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Packed with practical exercises and enlightening socio-political context, the book of Saad's pioneering blog offers numerous ways of transforming the discourse surrounding systemic racism.
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Framed as a letter to his son, Coates’s intimate and eloquent dissection of America’s tumultuous relationship with race is an invigorating collection of personal flashpoints that broadened the author’s understanding of racial injustice.
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The definitive history of Britain’s troubled history with the people of Africa and the Caribbean, Olusoga’s account begins in the Roman era and takes in Elizabethan ‘blackamoors’ and the horrors of the slave trade as well as the author’s own childhood memories of racism and prejudice. Enthrallingly written and endlessly enlightening, Black and British is absolutely essential reading.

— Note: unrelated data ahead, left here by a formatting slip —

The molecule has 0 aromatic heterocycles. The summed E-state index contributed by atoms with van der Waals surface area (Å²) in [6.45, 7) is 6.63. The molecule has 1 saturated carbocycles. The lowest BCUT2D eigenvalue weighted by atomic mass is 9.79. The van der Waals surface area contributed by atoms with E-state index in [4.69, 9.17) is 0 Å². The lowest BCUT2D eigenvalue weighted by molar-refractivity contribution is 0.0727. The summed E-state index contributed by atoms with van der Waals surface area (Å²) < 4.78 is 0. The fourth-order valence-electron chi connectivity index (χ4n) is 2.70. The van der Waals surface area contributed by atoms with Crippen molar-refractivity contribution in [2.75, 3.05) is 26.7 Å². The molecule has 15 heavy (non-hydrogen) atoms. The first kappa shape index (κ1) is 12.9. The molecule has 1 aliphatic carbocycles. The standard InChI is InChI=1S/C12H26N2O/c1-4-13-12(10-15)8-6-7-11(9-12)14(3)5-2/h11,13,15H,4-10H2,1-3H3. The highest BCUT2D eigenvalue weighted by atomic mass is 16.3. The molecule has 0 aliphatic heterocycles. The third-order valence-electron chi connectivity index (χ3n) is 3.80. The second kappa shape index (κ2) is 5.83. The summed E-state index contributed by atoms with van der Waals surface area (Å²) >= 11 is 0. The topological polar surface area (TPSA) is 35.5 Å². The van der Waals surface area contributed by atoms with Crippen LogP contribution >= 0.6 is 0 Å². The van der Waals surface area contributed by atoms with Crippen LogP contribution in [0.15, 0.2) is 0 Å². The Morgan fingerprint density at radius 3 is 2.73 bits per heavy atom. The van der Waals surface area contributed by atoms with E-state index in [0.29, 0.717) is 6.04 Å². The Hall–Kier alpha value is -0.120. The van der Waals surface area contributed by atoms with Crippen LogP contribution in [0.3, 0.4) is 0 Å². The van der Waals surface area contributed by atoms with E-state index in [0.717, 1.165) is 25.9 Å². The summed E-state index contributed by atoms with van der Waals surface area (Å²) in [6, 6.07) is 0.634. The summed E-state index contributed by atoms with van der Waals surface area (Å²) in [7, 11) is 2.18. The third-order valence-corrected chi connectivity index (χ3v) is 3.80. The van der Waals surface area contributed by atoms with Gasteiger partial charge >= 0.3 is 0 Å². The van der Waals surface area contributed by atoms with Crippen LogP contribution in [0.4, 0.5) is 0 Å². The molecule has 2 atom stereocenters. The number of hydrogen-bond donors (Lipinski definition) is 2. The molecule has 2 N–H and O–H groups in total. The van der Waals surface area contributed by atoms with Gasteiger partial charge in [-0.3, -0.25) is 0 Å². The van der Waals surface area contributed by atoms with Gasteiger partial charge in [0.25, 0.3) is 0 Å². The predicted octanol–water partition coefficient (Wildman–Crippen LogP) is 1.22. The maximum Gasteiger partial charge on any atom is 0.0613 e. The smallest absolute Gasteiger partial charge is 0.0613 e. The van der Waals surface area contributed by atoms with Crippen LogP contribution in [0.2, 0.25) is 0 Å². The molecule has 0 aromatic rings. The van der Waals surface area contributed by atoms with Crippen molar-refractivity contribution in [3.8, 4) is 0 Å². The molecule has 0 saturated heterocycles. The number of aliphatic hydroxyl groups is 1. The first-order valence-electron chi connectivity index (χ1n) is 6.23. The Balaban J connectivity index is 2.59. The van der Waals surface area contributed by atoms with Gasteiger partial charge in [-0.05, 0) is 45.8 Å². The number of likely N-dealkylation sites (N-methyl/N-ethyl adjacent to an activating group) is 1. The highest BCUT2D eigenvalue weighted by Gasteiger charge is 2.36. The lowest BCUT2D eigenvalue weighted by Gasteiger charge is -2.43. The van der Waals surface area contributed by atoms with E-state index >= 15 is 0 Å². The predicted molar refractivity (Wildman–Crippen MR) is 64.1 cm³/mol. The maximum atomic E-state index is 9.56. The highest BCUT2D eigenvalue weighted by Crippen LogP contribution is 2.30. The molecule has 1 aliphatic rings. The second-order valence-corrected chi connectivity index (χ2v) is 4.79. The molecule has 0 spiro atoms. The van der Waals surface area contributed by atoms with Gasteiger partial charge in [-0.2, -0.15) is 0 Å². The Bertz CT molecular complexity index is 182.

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A blistering slice of contemporary reportage, Wesley Lowery’s account of Black Lives Matter tracks the formation of the movement in the wake of the murder of Trayvon Martin and the political ramifications of mass protest. Filled with heartbreaking personal testimony of those who have suffered police violence or have lost loved ones to it, They Can’t Kill Us All is a raw, empowering book.